BY JOHN NAGY
Western Moore County motorists who frequently travel N.C. 211 through West End and Seven Lakes have recently begun seeing the first phase of widening the road.
When the project is complete sometime in 2028, the two-lane stretch from N.C. 73 to Holly Grove School Road will be a four lane divided highway, like it is between West End and Pinehurst.
Drivers and residents in West End and Seven Lakes have begun seeing in recent weeks the first phase of construction: the demolition and removal of trees. Contractors for the state Department of Transportation are clearing land in phases to make way for utility changes, such as relocation of power lines and water pipes.
Matthew Kitchen, a DOT engineer and a resident of Seven Lakes West, informally briefed fellow association property owners during a question-and-answer session March 28.
Kitchen said the state is spending $26 million to acquire the necessary land. Where property has been bought, crews are beginning to prep the land. In some cases, that has meant tree removal. In other cases, such as at the corner of N.C. 73 and 211, that has been the removal of a small strip of stores.
In recent weeks, contractors have removed trees in front of and near West End Elementary School, bringing into sharp relief how much closer the road will be to the school when done.
Kitchen said he has been meeting with school officials and assured about 50 residents at the March 28 information session that the school will still be safe and that, at a distance of about 80 feet, the school is not too close to the road.
Kitchen said the current 45 mph speed limit will remain on that stretch of road and that, with new curbs and gutters, safety may actually be improved near the school.
Construction is expected to cost the state $37 million and isn’t slated to begin until after the U.S. Open in June 2024. Kitchen said the DOT will begin the 211 widening and several other projects in southern Moore after the Open — and finish before the next Open in 2029 — so as not to inconvenience visitors.
Kitchen said motorists can expect the land clearing to continue most of this year. There has been some delay, he said, because the state has had a hard time finding contractors with the time to do the work.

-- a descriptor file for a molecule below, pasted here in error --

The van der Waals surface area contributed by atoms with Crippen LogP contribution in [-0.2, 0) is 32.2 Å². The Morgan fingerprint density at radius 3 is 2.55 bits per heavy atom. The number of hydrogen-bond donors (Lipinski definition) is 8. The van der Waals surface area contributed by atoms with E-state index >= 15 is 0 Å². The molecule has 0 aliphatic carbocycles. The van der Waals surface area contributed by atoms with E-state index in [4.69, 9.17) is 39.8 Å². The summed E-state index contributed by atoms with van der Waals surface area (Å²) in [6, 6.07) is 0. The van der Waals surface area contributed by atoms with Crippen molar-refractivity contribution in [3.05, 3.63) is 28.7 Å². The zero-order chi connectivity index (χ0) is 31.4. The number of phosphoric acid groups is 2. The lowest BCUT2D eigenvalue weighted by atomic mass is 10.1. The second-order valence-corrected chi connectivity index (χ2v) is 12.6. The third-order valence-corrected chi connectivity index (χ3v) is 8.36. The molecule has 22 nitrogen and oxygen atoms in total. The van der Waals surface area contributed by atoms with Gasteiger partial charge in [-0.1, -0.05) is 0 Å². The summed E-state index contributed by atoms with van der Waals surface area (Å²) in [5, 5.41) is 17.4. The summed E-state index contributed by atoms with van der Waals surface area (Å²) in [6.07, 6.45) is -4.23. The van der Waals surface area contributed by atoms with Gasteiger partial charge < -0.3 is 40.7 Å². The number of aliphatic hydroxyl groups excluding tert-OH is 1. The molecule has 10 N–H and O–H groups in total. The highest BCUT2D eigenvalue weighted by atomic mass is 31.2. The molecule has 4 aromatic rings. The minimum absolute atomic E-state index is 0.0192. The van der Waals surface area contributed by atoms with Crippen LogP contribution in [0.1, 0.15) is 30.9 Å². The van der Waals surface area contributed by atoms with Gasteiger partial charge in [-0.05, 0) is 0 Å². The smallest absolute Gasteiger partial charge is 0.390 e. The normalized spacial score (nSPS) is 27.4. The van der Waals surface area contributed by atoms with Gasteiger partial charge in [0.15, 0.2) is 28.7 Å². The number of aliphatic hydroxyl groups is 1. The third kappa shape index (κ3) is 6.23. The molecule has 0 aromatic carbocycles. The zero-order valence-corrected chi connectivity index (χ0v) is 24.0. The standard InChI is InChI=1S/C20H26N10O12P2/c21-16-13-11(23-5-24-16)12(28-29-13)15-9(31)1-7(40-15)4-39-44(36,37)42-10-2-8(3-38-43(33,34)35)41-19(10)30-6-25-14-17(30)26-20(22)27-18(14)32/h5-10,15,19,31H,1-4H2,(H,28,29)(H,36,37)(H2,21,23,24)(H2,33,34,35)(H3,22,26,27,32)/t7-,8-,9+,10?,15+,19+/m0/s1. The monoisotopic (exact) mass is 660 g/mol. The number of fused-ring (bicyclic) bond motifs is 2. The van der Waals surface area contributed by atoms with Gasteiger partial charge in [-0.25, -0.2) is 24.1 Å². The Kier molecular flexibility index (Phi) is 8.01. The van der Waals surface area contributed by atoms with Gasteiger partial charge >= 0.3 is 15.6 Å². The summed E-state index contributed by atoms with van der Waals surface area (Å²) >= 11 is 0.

When construction begins, the DOT will keep open two lanes of traffic most of the time, Kitchen said. The main gate into Seven Lakes West is expected to remain open, but the association’s board of directors is already planning to upgrade its back entrance, located off N.C. 73, in anticipation of increased traffic wanting to avoid construction delays. That upgrade is expected to take about three months to complete and cost approximately $350,000 to $400,000. That work would begin around the time 211 construction begins.
One concern voiced by residents is whether the tree that serves as the community’s annual Christmas tree, located at the corner of Seven Lakes Drive and 211, will remain. Kitchen said the tree is not in the way of the road but is “dead center” of where Duke Energy plans to relocate its power lines. It will be Duke’s call as to whether to remove the tree, but Kitchen warned residents that Duke does not like trees encroaching on power lines.
A more formal briefing session, with Seven Lakes North and Seven Lakes South residents, is being planned for later this fall, association president Josh Davis said. That session will give residents a chance to look at a series of maps pinpointing the work and ask more questions of transportation officials.